Writers: Jack Lowe and Russell Woodhead
Director: Jack Lowe
Reviewer: Carrie Carter
Taking place in the back of a moving ambulance, The Kindness of Strangers, the latest offering from Curious Directive, is an intense and moving play, on the surface about the changing face of the NHS and ambulance service, but on a deeper level about human reaction, connection, and passion. Conceived by director Jack Lowe and co-writer Russell Woodhead, and first performed as part of the 2013 Norfolk and Norwich festival, the piece takes an audience of up to 5 at a time on an hour long journey which is immersive, sensitive, and completely original.
Participants are met by a member of the production team, and lead to an old ambulance, where each person is provided with a set of headphones through which much of the action is heard. To describe in detail the wonders that follow over the next 60 minutes would be to strip the charm and awe of the unexpected from future audience members, but each person in the back of the ambulance is drawn entirely in to the world of the text through what the actors tell them, and a brief moment for each of audience participation. While those two words can strike fear in the hearts of even the most seasoned immersive theatre fan, The Kindness of Strangers engages it’s audience so tenderly that you’ll hardly balk when an actor reaches out their hand and draws you in to the action. It feels entirely natural.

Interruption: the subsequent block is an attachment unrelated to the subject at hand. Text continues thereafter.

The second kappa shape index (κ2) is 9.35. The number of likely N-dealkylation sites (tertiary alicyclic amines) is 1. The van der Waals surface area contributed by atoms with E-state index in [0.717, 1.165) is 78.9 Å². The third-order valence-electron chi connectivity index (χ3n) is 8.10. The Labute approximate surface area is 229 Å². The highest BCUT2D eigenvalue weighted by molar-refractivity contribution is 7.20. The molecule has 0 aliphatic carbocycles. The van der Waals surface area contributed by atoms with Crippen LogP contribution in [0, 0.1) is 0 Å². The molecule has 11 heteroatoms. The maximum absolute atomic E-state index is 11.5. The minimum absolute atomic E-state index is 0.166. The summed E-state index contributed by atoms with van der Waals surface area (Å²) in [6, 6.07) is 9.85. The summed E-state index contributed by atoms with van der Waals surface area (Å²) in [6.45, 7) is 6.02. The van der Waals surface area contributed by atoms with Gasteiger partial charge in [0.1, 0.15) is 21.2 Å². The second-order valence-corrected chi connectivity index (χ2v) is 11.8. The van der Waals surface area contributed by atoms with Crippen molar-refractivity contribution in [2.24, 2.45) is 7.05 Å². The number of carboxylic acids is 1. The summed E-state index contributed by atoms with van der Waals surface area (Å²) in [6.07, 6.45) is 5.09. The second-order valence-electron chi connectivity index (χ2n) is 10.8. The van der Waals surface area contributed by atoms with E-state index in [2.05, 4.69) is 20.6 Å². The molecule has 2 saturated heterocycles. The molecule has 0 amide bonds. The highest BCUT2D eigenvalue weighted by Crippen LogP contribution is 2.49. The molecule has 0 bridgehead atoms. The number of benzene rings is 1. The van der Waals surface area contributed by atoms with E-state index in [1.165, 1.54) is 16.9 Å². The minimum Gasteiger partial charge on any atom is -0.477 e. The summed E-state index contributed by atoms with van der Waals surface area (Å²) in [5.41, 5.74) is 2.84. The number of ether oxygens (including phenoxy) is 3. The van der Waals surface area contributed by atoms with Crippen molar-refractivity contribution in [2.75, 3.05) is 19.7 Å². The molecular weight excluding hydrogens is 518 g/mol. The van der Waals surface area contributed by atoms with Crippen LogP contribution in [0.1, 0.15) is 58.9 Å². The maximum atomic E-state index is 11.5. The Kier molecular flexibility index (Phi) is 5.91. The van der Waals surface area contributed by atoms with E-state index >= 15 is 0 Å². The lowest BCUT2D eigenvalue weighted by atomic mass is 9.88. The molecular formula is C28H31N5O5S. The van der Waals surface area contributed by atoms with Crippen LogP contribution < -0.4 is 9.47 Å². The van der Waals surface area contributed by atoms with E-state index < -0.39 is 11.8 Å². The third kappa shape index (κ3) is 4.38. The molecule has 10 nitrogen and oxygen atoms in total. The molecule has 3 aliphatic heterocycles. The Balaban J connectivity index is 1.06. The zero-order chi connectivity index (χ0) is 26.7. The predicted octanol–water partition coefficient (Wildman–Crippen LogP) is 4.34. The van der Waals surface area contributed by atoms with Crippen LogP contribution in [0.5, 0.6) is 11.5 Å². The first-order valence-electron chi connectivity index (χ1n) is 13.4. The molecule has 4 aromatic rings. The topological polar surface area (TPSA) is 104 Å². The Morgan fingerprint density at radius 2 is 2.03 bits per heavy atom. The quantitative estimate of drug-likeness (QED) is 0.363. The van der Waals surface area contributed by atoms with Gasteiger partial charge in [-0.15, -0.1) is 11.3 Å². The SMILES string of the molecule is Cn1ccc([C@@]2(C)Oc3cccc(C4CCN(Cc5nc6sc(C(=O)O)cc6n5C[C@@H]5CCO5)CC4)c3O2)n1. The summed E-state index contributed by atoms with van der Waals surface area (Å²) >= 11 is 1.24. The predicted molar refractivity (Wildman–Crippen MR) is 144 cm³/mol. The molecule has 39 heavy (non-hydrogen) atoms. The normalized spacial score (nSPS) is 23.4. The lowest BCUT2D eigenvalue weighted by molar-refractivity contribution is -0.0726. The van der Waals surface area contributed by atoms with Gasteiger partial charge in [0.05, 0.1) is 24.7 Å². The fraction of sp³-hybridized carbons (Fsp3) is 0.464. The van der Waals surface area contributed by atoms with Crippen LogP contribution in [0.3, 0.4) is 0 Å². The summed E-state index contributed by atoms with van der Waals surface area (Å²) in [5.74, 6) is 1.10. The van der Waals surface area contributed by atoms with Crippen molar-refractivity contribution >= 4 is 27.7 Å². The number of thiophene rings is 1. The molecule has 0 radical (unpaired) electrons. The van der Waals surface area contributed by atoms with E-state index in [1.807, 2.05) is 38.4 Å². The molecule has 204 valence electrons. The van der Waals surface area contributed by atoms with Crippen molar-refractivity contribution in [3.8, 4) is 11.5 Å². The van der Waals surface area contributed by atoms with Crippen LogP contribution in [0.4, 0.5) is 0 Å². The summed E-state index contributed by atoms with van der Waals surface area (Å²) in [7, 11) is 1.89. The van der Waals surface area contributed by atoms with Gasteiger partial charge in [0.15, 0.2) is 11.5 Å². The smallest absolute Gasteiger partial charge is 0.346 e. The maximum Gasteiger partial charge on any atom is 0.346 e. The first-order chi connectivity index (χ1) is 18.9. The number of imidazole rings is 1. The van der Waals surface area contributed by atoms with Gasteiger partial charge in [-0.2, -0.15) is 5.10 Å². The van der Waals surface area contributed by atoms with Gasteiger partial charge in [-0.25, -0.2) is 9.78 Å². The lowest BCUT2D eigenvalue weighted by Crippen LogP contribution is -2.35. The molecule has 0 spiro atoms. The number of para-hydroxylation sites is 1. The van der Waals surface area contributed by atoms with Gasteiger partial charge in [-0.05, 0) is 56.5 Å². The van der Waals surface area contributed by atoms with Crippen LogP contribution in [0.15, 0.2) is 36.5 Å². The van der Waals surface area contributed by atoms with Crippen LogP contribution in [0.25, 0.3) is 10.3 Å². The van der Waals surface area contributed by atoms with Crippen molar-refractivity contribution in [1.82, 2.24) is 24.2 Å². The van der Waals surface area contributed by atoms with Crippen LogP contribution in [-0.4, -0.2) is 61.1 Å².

The cast, all of whom are masters of realism and fully engaging even when trying to guide audience members without breaking character, are lead spectacularly by Emily Lloyd-Saini as Lisa, the young paramedic on her first night shift. As the most constant presence in the ambulance, Lloyd-Saini almost single handedly takes on the task of putting the audience at ease while simultaneously delivering a considered and generous performance. The intimacy of the space combined with the subject matter and performances made for an emotional ride; to witness her reactions at such close quarters is to feel them. Writer Russell Woodhead also appears in a lively performance as cyclist Ben, buoying the audience and furthering the action with his energy and matter of fact sense of foreboding.
The logistical bravery is a real highlight, with the cast barely missing a beat despite the possibility of any number of outside factors affecting the performance. Some of the most striking moments occurred when oblivious passers by would stop to stare, or, more commonly, simply pass by as if it was none of their business. These moments were a harsh reminder that these situations actually happen, and the world continues on. The realisation in such a controlled context was chilling. Jasmine Robinson’s video design is also an outstanding feature, capturing the full spectrum of an overnight shift despite the glorious evening sunshine.
The Kindness of Strangers is the kind of play that is difficult to review, simply because it is so rooted in human reaction and involvement. It makes you think. It makes you feel. It is innovative and exciting, touching and raw, and one of the fastest 5 star decisions I’ve ever made. Just go.
Runs until 16th July